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margaret sutherland

Emeritus Professor Margaret B Sutherland, MA, MEd, PhD

Emeritus Professor Margaret Sutherland, former Professor of Education, died on 29 March 2011.

Born in 1920, Margaret Sutherland read French and German at Glasgow University and graduated with a first class degree in 1942. She was awarded the Herkless Prize as the most distinguished woman graduate of the year in Arts.  She taught in secondary schools in Glasgow and while doing so also took the degree of M.Ed.  In 1947, she moved to Queen’s University Belfast to a lectureship in the Education Department.  She took her PhD there in 1955.  For a quarter of a century she made a major and varied contribution to the teaching and study of education and became Reader.  Beyond the University she also involved herself increasingly in the wider community.  She served as Vice-Chair of the Northern Ireland Advisory Council for Education, as President of the Society for Autistic Children and as a member of the Council for Nurses and Midwives.  In 1971 her book Everyday Imagining and Education was published.  This drew on a number of psychological and educational themes to illustrate the workings of the imagination in everyday life.

In 1973 she came to Leeds to take up a Chair in Education which carried with it the headship of the then Department of Education.  Following the fusion of the Department with the Institute of Education in 1976, she became Dean of the Faculty and from 1978 to 1980 Chair of the Board of the Faculty of Education.  She developed her particular interest in the psychology of education, in comparative studies in education and in the education of girls and of boys.  Her Sex Bias in Education was published in 1981.  Here she argued that educational provision should be determined not by membership of a particular sex but by the abilities and interests of the individual.  The elimination of any such bias in education would provide the most promising prospect for the cultivation of individual talents and fuller recognition of differences between people.  She became increasingly absorbed in comparative studies and in 1994 with a collaborator, Claudine Baudoux, produced Femmes et Éducation: Politiques Nationales et Variations Internationales.  Comparative studies had in fact become central to Margaret Sutherland’s research interests in her later years.  In 1985, she published Women who teach in Universities, a comparative study of the career perceptions of female academics in France, East and West Germany, Finland and the United Kingdom.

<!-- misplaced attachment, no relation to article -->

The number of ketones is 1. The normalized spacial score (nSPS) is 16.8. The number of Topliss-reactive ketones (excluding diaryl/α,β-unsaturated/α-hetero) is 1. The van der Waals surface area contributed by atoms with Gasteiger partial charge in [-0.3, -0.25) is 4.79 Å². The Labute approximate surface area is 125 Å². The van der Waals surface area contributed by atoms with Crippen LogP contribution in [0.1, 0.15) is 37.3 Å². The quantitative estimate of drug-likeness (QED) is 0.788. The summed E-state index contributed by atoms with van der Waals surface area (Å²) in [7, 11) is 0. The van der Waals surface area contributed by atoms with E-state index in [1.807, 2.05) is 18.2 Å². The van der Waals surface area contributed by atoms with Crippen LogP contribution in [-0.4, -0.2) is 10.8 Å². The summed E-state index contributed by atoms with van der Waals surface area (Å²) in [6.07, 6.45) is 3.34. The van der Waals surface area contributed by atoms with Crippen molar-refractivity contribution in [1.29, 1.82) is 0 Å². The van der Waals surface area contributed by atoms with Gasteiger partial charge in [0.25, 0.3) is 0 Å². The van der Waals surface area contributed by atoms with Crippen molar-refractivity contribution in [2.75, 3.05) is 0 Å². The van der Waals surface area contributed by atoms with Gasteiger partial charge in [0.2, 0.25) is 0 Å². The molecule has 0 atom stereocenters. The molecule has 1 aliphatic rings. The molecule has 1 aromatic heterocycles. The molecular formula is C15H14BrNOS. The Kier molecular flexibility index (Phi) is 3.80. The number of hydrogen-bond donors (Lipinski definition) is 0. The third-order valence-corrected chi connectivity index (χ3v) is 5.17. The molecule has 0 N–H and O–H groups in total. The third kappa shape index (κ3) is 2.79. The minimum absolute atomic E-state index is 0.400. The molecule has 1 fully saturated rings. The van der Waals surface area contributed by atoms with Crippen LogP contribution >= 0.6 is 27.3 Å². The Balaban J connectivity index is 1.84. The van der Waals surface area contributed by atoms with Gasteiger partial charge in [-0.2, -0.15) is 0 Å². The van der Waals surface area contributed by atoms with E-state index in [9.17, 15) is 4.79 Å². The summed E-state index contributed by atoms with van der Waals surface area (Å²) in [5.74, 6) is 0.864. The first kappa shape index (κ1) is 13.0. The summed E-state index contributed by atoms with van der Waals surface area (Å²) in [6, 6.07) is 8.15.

It was a mark of her international standing that Professor Sutherland received many invitations to present papers at institutions and conferences in many parts of the world.  She also served for some years as editor of the British Journal of Educational Studies.  In this University she undertook much committee work, serving on several faculty boards, the Academic Staff Committee, the Advisory Committee on the University Health Service and the House and Estates Committee.  She chaired the education panel of the Board for Collegiate Academic Awards at a time when it had a full series of agendas.  Nationally, she served on both the Education Sub-Committee of the University Grants Committee (UGC) and on the Universities Council for the Education of Teachers.

Professor Sutherland retired from the University in 1985 when the title of Emeritus Professor was conferred upon her.

The funeral took place on 8 April.